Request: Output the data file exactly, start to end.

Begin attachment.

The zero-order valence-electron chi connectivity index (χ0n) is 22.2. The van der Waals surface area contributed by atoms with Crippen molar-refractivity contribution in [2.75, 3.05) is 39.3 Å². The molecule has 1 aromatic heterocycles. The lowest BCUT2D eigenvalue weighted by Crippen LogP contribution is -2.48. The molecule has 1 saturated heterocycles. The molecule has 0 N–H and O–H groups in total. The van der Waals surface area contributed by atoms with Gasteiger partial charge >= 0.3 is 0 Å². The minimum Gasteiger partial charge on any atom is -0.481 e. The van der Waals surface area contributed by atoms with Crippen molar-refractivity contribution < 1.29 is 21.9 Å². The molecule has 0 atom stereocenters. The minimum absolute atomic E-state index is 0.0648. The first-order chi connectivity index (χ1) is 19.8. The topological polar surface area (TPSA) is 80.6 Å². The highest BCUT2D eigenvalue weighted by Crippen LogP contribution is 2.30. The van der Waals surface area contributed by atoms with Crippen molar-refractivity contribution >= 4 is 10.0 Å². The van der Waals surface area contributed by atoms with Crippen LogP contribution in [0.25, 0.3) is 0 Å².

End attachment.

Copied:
The zero-order valence-electron chi connectivity index (χ0n) is 22.2. The van der Waals surface area contributed by atoms with Crippen molar-refractivity contribution in [2.75, 3.05) is 39.3 Å². The molecule has 1 aromatic heterocycles. The lowest BCUT2D eigenvalue weighted by Crippen LogP contribution is -2.48. The molecule has 1 saturated heterocycles. The molecule has 0 N–H and O–H groups in total. The van der Waals surface area contributed by atoms with Gasteiger partial charge >= 0.3 is 0 Å². The minimum Gasteiger partial charge on any atom is -0.481 e. The van der Waals surface area contributed by atoms with Crippen molar-refractivity contribution < 1.29 is 21.9 Å². The molecule has 0 atom stereocenters. The minimum absolute atomic E-state index is 0.0648. The first-order chi connectivity index (χ1) is 19.8. The topological polar surface area (TPSA) is 80.6 Å². The highest BCUT2D eigenvalue weighted by Crippen LogP contribution is 2.30. The van der Waals surface area contributed by atoms with Crippen molar-refractivity contribution >= 4 is 10.0 Å². The van der Waals surface area contributed by atoms with Crippen LogP contribution in [0.25, 0.3) is 0 Å².